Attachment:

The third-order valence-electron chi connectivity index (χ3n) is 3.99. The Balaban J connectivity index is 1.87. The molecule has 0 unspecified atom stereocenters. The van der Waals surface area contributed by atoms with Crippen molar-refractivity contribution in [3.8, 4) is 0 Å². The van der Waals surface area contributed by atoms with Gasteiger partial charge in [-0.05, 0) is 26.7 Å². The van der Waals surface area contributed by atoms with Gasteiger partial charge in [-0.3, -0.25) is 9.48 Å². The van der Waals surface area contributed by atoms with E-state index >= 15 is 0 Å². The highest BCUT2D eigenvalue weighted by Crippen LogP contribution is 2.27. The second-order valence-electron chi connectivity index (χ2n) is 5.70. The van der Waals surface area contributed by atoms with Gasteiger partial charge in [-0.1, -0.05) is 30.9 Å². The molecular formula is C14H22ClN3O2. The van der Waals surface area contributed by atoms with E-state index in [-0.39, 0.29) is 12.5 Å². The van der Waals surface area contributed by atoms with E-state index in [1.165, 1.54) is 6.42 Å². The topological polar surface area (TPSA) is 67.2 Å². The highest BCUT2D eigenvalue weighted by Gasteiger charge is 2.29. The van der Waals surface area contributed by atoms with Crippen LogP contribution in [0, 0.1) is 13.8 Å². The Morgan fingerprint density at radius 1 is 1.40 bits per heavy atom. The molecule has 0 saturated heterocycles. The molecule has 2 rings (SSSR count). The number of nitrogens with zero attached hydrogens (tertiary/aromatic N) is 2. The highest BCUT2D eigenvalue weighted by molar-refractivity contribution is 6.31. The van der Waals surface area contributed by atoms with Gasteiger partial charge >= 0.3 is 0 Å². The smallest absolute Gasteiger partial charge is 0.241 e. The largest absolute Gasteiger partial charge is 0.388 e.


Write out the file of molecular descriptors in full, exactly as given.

The third-order valence-electron chi connectivity index (χ3n) is 3.99. The Balaban J connectivity index is 1.87. The molecule has 0 unspecified atom stereocenters. The van der Waals surface area contributed by atoms with Crippen molar-refractivity contribution in [3.8, 4) is 0 Å². The van der Waals surface area contributed by atoms with Gasteiger partial charge in [-0.05, 0) is 26.7 Å². The van der Waals surface area contributed by atoms with Gasteiger partial charge in [-0.3, -0.25) is 9.48 Å². The van der Waals surface area contributed by atoms with E-state index >= 15 is 0 Å². The highest BCUT2D eigenvalue weighted by Crippen LogP contribution is 2.27. The second-order valence-electron chi connectivity index (χ2n) is 5.70. The van der Waals surface area contributed by atoms with Gasteiger partial charge in [-0.1, -0.05) is 30.9 Å². The molecular formula is C14H22ClN3O2. The van der Waals surface area contributed by atoms with E-state index in [-0.39, 0.29) is 12.5 Å². The van der Waals surface area contributed by atoms with E-state index in [1.165, 1.54) is 6.42 Å². The topological polar surface area (TPSA) is 67.2 Å². The highest BCUT2D eigenvalue weighted by Gasteiger charge is 2.29. The van der Waals surface area contributed by atoms with Crippen LogP contribution in [0, 0.1) is 13.8 Å². The Morgan fingerprint density at radius 1 is 1.40 bits per heavy atom. The molecule has 0 saturated heterocycles. The molecule has 2 rings (SSSR count). The number of nitrogens with zero attached hydrogens (tertiary/aromatic N) is 2. The highest BCUT2D eigenvalue weighted by molar-refractivity contribution is 6.31. The van der Waals surface area contributed by atoms with Gasteiger partial charge >= 0.3 is 0 Å². The smallest absolute Gasteiger partial charge is 0.241 e. The largest absolute Gasteiger partial charge is 0.388 e.